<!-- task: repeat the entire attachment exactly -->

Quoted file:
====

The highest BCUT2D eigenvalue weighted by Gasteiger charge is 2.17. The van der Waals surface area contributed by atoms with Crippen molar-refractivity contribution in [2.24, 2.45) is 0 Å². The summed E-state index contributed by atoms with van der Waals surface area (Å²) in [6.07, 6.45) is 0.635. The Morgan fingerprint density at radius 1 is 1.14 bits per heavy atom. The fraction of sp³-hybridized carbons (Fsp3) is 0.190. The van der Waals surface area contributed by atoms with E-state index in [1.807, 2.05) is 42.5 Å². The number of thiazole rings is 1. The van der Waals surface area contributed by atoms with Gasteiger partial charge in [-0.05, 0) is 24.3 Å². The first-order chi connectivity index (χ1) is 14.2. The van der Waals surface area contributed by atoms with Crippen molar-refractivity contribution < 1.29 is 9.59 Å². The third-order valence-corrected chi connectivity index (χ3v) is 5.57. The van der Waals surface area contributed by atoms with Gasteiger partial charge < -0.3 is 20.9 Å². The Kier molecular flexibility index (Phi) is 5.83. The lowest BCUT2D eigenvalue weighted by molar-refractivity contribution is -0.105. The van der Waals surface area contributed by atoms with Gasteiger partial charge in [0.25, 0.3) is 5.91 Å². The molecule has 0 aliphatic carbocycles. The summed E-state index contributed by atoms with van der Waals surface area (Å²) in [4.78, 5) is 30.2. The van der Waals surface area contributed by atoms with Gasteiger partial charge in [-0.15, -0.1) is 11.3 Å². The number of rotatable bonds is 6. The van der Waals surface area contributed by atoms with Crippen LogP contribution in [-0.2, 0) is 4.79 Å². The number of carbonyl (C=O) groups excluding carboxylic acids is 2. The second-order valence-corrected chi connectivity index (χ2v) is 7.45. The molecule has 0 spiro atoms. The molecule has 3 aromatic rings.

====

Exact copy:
The highest BCUT2D eigenvalue weighted by Gasteiger charge is 2.17. The van der Waals surface area contributed by atoms with Crippen molar-refractivity contribution in [2.24, 2.45) is 0 Å². The summed E-state index contributed by atoms with van der Waals surface area (Å²) in [6.07, 6.45) is 0.635. The Morgan fingerprint density at radius 1 is 1.14 bits per heavy atom. The fraction of sp³-hybridized carbons (Fsp3) is 0.190. The van der Waals surface area contributed by atoms with E-state index in [1.807, 2.05) is 42.5 Å². The number of thiazole rings is 1. The van der Waals surface area contributed by atoms with Gasteiger partial charge in [-0.05, 0) is 24.3 Å². The first-order chi connectivity index (χ1) is 14.2. The van der Waals surface area contributed by atoms with Crippen molar-refractivity contribution < 1.29 is 9.59 Å². The third-order valence-corrected chi connectivity index (χ3v) is 5.57. The van der Waals surface area contributed by atoms with Gasteiger partial charge < -0.3 is 20.9 Å². The Kier molecular flexibility index (Phi) is 5.83. The lowest BCUT2D eigenvalue weighted by molar-refractivity contribution is -0.105. The van der Waals surface area contributed by atoms with Gasteiger partial charge in [0.25, 0.3) is 5.91 Å². The molecule has 0 aliphatic carbocycles. The summed E-state index contributed by atoms with van der Waals surface area (Å²) in [4.78, 5) is 30.2. The van der Waals surface area contributed by atoms with Gasteiger partial charge in [-0.15, -0.1) is 11.3 Å². The number of rotatable bonds is 6. The van der Waals surface area contributed by atoms with Crippen LogP contribution in [-0.2, 0) is 4.79 Å². The number of carbonyl (C=O) groups excluding carboxylic acids is 2. The second-order valence-corrected chi connectivity index (χ2v) is 7.45. The molecule has 0 spiro atoms. The molecule has 3 aromatic rings.